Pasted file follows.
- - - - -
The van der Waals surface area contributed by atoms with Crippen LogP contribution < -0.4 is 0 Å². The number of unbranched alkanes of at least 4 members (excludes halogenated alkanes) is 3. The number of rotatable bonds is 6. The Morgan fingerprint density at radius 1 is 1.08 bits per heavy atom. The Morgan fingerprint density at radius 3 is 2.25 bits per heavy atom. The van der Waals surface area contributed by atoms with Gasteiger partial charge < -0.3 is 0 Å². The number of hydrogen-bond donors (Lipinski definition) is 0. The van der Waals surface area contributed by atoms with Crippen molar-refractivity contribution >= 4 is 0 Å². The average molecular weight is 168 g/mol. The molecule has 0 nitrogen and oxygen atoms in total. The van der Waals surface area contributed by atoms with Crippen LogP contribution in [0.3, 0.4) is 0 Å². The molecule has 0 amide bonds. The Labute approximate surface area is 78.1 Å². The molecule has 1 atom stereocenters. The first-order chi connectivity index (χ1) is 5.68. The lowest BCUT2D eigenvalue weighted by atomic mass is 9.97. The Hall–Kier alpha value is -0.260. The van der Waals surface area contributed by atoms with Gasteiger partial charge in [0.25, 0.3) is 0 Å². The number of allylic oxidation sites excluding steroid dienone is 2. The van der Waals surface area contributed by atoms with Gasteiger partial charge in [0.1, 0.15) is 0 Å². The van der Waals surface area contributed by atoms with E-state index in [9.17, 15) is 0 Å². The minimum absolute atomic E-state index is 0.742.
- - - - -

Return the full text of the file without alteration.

The van der Waals surface area contributed by atoms with Crippen LogP contribution < -0.4 is 0 Å². The number of unbranched alkanes of at least 4 members (excludes halogenated alkanes) is 3. The number of rotatable bonds is 6. The Morgan fingerprint density at radius 1 is 1.08 bits per heavy atom. The Morgan fingerprint density at radius 3 is 2.25 bits per heavy atom. The van der Waals surface area contributed by atoms with Gasteiger partial charge < -0.3 is 0 Å². The number of hydrogen-bond donors (Lipinski definition) is 0. The van der Waals surface area contributed by atoms with Crippen molar-refractivity contribution >= 4 is 0 Å². The average molecular weight is 168 g/mol. The molecule has 0 nitrogen and oxygen atoms in total. The van der Waals surface area contributed by atoms with Crippen LogP contribution in [0.3, 0.4) is 0 Å². The molecule has 0 amide bonds. The Labute approximate surface area is 78.1 Å². The molecule has 1 atom stereocenters. The first-order chi connectivity index (χ1) is 5.68. The lowest BCUT2D eigenvalue weighted by atomic mass is 9.97. The Hall–Kier alpha value is -0.260. The van der Waals surface area contributed by atoms with Gasteiger partial charge in [0.25, 0.3) is 0 Å². The number of allylic oxidation sites excluding steroid dienone is 2. The van der Waals surface area contributed by atoms with Gasteiger partial charge in [0.1, 0.15) is 0 Å². The van der Waals surface area contributed by atoms with E-state index in [9.17, 15) is 0 Å². The minimum absolute atomic E-state index is 0.742.